Eyetracking Metrics for Usability Studies

Eyetracking Metrics for Usability Studies

Eyetracking has been a heavily debated subject within the field of User Experience Design and in particular within the Usability community.  Some argue that eye fixations don’t necessarily equal attention or understanding, and question whether eyetracking should be used to support traditional usability findings.  However, the other side argues that when eye tracking data is used in conjuction with traditional usability techniques, it can provide deep insight into where participants look during a task which can help us determine why usability issues are present within an interface.

If you’re interested in reading more about the various arguments regarding eye tracking’s use in usability studies, take a look at these great articles:
Assuming you’ve bought into the value that eyetracking can bring to usability studies, the rest of this post will explore the specific eyetracking metrics you can use to best support usability findings.

Eyetracking metrics overload

Eyetracking software provides an immense amount of data to analyze.  Tobii’s Tobii Studio provides data for: time to first fixation, fixation length, first fixation duration, fixation count, observation length, observation count, fixations before, percentage fixated, percentage clicked, visit duration, visit count, time from first fixation to next mouse click, time to first mouse click, and mouse click count (for full definitions of many of these terms, check out Tobii’s eye tracking training course on Slideshare). Since that data is provided for each area of interest (such as specific images, blocks of text, calls to action, etc.) that you identify on each “media element” (generally pages, when talking in context of web sites), it can be a little overwhelming to try to figure out what metrics can be used to help identify and support usability findings.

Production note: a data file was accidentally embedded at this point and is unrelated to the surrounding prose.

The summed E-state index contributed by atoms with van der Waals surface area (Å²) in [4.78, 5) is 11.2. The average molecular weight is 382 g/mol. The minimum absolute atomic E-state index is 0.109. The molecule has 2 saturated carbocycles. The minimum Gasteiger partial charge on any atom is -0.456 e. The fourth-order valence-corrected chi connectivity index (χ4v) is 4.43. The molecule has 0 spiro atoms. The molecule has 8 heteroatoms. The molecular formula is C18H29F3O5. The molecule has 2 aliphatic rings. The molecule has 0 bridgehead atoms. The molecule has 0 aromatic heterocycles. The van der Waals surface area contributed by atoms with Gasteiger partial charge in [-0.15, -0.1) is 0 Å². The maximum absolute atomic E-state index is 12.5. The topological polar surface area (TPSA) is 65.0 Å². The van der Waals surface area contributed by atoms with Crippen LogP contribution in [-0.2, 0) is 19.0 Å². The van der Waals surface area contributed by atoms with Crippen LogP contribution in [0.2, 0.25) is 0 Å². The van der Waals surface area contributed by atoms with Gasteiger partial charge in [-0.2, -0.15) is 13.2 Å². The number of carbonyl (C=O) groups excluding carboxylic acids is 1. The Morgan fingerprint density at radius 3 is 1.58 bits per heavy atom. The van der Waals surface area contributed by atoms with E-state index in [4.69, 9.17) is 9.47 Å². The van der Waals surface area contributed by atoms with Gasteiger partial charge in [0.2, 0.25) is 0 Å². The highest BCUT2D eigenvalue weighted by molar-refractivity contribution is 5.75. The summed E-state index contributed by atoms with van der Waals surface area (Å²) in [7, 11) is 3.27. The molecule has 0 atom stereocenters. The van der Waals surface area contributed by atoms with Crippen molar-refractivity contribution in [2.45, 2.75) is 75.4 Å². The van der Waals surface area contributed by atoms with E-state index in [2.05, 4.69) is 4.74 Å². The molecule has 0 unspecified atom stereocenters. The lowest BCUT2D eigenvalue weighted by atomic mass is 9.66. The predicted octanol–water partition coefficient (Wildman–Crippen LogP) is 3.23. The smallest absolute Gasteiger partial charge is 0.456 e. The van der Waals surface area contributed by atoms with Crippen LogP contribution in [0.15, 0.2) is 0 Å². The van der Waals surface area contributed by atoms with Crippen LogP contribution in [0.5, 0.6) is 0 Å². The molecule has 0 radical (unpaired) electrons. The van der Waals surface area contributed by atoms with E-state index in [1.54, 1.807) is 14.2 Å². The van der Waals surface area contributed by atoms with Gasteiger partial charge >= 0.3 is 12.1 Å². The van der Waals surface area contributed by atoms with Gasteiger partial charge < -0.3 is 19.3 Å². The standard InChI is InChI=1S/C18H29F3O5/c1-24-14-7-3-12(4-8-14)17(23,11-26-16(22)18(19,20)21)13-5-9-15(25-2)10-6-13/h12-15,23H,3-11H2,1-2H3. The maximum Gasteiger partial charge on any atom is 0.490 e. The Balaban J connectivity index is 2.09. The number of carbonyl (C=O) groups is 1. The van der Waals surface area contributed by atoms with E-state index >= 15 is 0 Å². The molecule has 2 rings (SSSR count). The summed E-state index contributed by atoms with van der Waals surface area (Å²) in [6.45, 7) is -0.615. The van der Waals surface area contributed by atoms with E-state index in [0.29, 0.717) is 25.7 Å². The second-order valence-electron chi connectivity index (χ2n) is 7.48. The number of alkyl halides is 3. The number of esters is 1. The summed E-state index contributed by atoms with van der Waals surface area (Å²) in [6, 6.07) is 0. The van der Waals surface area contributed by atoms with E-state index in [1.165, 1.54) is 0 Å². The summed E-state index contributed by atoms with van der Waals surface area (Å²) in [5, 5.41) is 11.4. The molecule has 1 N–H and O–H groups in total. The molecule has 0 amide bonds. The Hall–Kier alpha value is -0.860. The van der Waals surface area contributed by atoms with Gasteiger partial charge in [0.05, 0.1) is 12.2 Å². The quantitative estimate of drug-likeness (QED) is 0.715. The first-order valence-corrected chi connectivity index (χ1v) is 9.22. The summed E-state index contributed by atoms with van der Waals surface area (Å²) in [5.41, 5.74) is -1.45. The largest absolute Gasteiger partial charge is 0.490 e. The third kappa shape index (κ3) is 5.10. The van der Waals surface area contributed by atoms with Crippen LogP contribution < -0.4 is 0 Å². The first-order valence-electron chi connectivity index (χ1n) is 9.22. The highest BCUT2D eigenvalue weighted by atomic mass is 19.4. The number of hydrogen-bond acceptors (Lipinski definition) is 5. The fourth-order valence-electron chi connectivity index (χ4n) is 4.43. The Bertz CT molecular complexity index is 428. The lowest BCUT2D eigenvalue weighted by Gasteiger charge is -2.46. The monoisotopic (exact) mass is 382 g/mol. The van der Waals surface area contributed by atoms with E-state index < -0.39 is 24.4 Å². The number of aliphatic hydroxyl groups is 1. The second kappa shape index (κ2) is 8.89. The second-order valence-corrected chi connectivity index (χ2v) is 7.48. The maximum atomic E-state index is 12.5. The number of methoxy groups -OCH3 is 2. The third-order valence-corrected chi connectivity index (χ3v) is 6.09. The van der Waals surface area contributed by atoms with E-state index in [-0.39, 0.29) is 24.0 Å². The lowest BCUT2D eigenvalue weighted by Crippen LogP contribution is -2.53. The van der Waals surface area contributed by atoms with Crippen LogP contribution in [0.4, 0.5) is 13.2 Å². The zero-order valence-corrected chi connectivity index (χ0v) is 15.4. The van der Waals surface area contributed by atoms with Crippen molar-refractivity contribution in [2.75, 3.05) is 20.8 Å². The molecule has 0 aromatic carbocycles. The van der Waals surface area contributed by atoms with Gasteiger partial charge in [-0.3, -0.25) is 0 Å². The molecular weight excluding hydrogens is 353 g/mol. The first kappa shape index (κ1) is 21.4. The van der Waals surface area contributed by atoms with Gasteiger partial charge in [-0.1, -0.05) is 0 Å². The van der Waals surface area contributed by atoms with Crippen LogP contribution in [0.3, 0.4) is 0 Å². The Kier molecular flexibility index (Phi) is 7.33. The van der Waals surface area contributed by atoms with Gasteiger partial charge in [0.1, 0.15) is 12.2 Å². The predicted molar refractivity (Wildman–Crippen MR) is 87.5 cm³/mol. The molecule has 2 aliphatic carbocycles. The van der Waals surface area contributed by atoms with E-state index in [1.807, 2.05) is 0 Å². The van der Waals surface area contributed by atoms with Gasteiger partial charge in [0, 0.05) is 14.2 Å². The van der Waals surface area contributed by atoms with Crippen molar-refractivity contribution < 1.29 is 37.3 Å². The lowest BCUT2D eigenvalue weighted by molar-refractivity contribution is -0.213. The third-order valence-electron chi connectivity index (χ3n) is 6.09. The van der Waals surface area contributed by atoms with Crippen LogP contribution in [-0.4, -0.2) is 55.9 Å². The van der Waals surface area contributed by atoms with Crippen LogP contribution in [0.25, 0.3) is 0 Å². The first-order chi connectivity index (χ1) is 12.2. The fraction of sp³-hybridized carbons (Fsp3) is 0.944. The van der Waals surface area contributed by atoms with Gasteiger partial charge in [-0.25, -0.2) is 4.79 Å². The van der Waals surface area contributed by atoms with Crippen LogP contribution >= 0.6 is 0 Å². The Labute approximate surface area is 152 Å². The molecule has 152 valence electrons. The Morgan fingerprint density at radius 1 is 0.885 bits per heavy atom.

How do I know what metrics to use?

While some metrics can generally be used in a wide variety of usability studies (see list below), it is important to know what you’re going to want to study even before your testing begins.

  • Identify success metrics: What, in context of a specific task, constitutes success for each page in your interface? Is it clicks on a call to action? Interactivity with a certain element of a page? Reading blocks of content?  Knowing what you want to measure will give you a sense of what metrics will be needed.
  • Identify which metrics apply for each area of interest: Some metrics may apply to certain areas of interest but not to others.  For example, you may define success for a page as clicks on a call to action and visibility of brand elements (e.g. taglines).  So, you may focus more on number of clicks and time to click for calls to action, and moreso on total observation time for non-clickable branding elements.
  • Focus on the basics: Don’t try to force insights out of every eyetracking metric.  Just because someone looked at an image 5 times doesn’t mean that it should be changed to try and make people look at it 10 times.  When picking metrics to analyze, pick metrics that will lead to actionable and informed insights.

Top eyetracking metrics to focus on for usability studies

Through conducting several eyetracking studies, I have identified a handful of specific metrics that seem most relevant in context of usability studies.  It is important to note that all of these metrics must be analyzed in the context of the task that the user was asked to perform.